A tale of the huntWritten by Gregory J. Ballan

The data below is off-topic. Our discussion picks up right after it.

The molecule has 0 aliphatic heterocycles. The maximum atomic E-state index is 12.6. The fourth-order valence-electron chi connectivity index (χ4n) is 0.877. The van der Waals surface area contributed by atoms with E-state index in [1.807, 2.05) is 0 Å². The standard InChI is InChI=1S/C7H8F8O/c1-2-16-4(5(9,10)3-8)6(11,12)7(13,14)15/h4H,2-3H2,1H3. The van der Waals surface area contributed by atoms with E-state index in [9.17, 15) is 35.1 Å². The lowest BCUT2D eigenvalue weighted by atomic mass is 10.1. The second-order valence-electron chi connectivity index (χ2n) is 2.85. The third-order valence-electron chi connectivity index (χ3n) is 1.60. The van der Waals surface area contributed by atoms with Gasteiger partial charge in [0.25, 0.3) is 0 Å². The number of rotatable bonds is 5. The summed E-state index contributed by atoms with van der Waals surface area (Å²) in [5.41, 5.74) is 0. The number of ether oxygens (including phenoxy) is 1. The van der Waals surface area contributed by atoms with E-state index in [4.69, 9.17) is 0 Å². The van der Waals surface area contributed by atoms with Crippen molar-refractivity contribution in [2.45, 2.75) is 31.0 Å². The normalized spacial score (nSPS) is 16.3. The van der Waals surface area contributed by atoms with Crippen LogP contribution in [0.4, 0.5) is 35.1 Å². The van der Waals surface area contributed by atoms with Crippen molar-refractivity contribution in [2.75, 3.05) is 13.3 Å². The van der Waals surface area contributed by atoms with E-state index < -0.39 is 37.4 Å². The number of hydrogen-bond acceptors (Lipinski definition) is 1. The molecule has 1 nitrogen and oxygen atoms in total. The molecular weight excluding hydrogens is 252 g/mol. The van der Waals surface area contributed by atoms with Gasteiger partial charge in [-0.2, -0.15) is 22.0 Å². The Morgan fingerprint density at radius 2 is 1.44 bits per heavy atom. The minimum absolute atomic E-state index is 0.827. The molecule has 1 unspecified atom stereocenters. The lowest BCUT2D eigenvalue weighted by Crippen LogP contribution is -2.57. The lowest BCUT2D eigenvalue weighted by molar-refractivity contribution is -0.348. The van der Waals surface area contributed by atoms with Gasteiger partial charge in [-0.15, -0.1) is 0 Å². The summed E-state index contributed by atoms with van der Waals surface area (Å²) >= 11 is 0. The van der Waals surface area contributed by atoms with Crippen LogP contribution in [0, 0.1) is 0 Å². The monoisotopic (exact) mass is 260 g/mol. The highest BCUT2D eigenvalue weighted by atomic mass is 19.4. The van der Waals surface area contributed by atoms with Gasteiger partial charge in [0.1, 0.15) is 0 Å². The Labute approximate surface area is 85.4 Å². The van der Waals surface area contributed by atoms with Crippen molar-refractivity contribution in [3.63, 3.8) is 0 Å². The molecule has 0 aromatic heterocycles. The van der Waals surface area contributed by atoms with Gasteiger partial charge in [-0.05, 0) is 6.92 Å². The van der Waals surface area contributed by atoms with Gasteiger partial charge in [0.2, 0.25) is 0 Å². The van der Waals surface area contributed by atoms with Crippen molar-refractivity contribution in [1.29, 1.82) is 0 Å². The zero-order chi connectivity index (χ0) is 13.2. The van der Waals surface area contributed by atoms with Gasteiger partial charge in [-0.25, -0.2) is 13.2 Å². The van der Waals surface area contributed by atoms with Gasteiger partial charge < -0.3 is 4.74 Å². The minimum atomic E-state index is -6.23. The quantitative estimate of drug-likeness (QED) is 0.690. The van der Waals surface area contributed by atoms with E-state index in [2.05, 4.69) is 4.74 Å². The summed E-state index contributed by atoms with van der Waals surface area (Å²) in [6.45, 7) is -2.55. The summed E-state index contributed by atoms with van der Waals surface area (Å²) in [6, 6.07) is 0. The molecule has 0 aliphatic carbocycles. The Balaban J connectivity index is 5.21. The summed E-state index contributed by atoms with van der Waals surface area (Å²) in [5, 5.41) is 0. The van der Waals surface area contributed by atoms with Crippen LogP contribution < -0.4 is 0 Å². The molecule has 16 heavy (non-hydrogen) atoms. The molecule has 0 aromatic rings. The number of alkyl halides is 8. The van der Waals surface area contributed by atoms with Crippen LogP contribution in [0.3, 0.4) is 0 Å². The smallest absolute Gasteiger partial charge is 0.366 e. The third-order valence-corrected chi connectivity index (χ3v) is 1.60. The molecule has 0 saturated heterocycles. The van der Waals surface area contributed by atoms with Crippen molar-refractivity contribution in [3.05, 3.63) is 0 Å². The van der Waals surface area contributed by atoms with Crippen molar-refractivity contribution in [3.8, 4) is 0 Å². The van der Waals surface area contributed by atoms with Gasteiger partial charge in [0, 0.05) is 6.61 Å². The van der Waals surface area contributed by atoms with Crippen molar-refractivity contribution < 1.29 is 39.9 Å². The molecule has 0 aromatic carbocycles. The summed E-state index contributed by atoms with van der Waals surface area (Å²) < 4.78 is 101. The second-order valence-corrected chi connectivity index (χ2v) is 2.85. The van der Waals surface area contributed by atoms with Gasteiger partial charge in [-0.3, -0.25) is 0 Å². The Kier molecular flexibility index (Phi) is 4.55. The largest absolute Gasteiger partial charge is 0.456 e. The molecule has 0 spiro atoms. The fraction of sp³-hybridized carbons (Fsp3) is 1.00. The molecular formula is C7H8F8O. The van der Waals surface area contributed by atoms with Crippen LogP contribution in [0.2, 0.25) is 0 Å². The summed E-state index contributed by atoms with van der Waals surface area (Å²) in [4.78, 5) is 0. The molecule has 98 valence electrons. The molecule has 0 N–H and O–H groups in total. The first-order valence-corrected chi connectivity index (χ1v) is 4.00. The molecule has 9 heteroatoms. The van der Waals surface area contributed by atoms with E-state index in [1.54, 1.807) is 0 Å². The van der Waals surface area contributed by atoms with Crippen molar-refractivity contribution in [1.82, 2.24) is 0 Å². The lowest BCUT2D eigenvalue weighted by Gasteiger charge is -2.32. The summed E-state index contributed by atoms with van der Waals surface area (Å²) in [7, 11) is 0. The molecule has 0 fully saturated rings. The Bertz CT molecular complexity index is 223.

My good friend Brian and I love hunting. We’ve been chasing elusive Whitetail deer all across fields and woodlands of our home state of Massachusetts. Now, Massachusetts isn’t regarded as a great hunting state, but there are deer here, you just have to gain access to privately held lands that are a goldmine for hunting. This is what happens when two guys with a knack for getting into trouble stumble upon a supposed good thing A tale of hunt Brian called me up one evening early in fall of 1992. HE had stumbled upon fatted calf of deer hunting property. The Huneywell Estate bordered towns of Natick and Wellesley and contained several dozens of acres of prime woodlands. Brian and his brothers had been doing a barn restoration for Huneywells and spent his lunch hours scouting and perusing woodlands in this fine estate. Well he had worked up courage to ask Virginia Huneywell for permission to hunt on her property this upcoming hunting season. Ms. Huneywell agreed, on top of that Brian got to drag along number 1 sidekick; ME!!. We prepared an intensive scouting foray into woodlands in order to cut some fresh trails parallel to deer paths. This would allow us to stalk quietly and limit out exposure to all thorns and briars that inhabited lower woodlands. Brian had given me some initial data pertaining to land in question and we had made our plan. We had permission to machete two paths that ran along her horse farm about 100 yards deep into woods. We took my truck over and parked it on corner of her property and walked into woods. Now I've been in some nasty scrub before, but these woods were a nightmare. There were bogs, underground springs which made huge muck puddles before forming into a creek bed and more thorn bushes and briars then I had ever seen in my life. After an hour we managed to hack our way to first path. We cut a small trail about twenty feet beyond path and then began hacking our way next to trail. These thorn vines seemed to be made of iron, and didn’t; cut too easily. We both began to sweat and drew every blood sucking mosquito around for miles. We were both carrying packs full of gear in order to set up two observation stands where we could glass deer and study their movements. We had cover scents, treesteps and our stands along with all kinds of other hunting crap that only two morons addicted to deer hunting would even consider carrying around. As I said, our progress was painfully slow, and we lost sunlight. We were right in middle of this huge expanse of woods as twilight faded and darkness ensued. "Wonderful, Brian! Where Hell are we?" I asked as I fumbled for my mag lite which had migrated to bottom of my pac. We looked at our compass and kept heading due east. Well, as if cutting through dense brush was bad enough in daylight, doing it in dark was twice fun. Perhaps two hours later we stumbled onto an unlit road that seemed vaguely familiar. "We're on South Street" I reported in disbelief, "Two miles from where we parked truck." So we started walking, two muddy, sweaty guys in camo clothing and large machetes. Well, we passed time talking and kibitzing like to old men at a gas station, all while I would swing my machete performing some katana techniques while explaining each movement to Brian as we walked along. We ignored headlights from cars as they passed us and basically just tried to make best of a bad situation. We got turned around somehow, two great hunters and trackers extraordinaire (we vowed to keep that little fact a secret...until now). The time passed rather quickly as we yapped and laughed. We approached my truck, finally, and spotted three other cars parked nearby. It was too far away to determine who they were so we just both took note of cars and approached with a little more care. I admit that I held my machete a little tighter as we got closer to truck. As we came close enough to make out cars I realized that they were police cars, and that there were officers standing beside cars.